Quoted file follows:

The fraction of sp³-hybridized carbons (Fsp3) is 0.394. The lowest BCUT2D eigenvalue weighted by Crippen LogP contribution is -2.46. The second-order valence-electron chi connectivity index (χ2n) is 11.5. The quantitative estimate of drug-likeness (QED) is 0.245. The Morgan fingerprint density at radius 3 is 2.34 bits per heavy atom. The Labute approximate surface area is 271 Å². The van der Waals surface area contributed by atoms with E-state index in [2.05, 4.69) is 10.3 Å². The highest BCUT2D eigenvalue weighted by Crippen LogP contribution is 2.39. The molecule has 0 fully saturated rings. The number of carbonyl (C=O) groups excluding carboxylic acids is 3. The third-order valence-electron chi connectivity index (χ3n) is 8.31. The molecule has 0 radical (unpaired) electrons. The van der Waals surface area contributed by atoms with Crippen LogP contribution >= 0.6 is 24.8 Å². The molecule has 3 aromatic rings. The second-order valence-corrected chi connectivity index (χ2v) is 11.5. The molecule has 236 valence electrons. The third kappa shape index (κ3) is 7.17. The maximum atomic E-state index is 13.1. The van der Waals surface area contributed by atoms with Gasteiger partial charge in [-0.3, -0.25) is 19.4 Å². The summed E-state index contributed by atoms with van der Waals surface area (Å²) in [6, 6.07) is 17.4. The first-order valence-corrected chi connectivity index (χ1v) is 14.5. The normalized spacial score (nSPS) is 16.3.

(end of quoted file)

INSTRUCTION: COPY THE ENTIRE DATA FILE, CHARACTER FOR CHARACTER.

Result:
The fraction of sp³-hybridized carbons (Fsp3) is 0.394. The lowest BCUT2D eigenvalue weighted by Crippen LogP contribution is -2.46. The second-order valence-electron chi connectivity index (χ2n) is 11.5. The quantitative estimate of drug-likeness (QED) is 0.245. The Morgan fingerprint density at radius 3 is 2.34 bits per heavy atom. The Labute approximate surface area is 271 Å². The van der Waals surface area contributed by atoms with E-state index in [2.05, 4.69) is 10.3 Å². The highest BCUT2D eigenvalue weighted by Crippen LogP contribution is 2.39. The molecule has 0 fully saturated rings. The number of carbonyl (C=O) groups excluding carboxylic acids is 3. The third-order valence-electron chi connectivity index (χ3n) is 8.31. The molecule has 0 radical (unpaired) electrons. The van der Waals surface area contributed by atoms with Crippen LogP contribution >= 0.6 is 24.8 Å². The molecule has 3 aromatic rings. The second-order valence-corrected chi connectivity index (χ2v) is 11.5. The molecule has 236 valence electrons. The third kappa shape index (κ3) is 7.17. The maximum atomic E-state index is 13.1. The van der Waals surface area contributed by atoms with Gasteiger partial charge in [-0.3, -0.25) is 19.4 Å². The summed E-state index contributed by atoms with van der Waals surface area (Å²) in [6, 6.07) is 17.4. The first-order valence-corrected chi connectivity index (χ1v) is 14.5. The normalized spacial score (nSPS) is 16.3.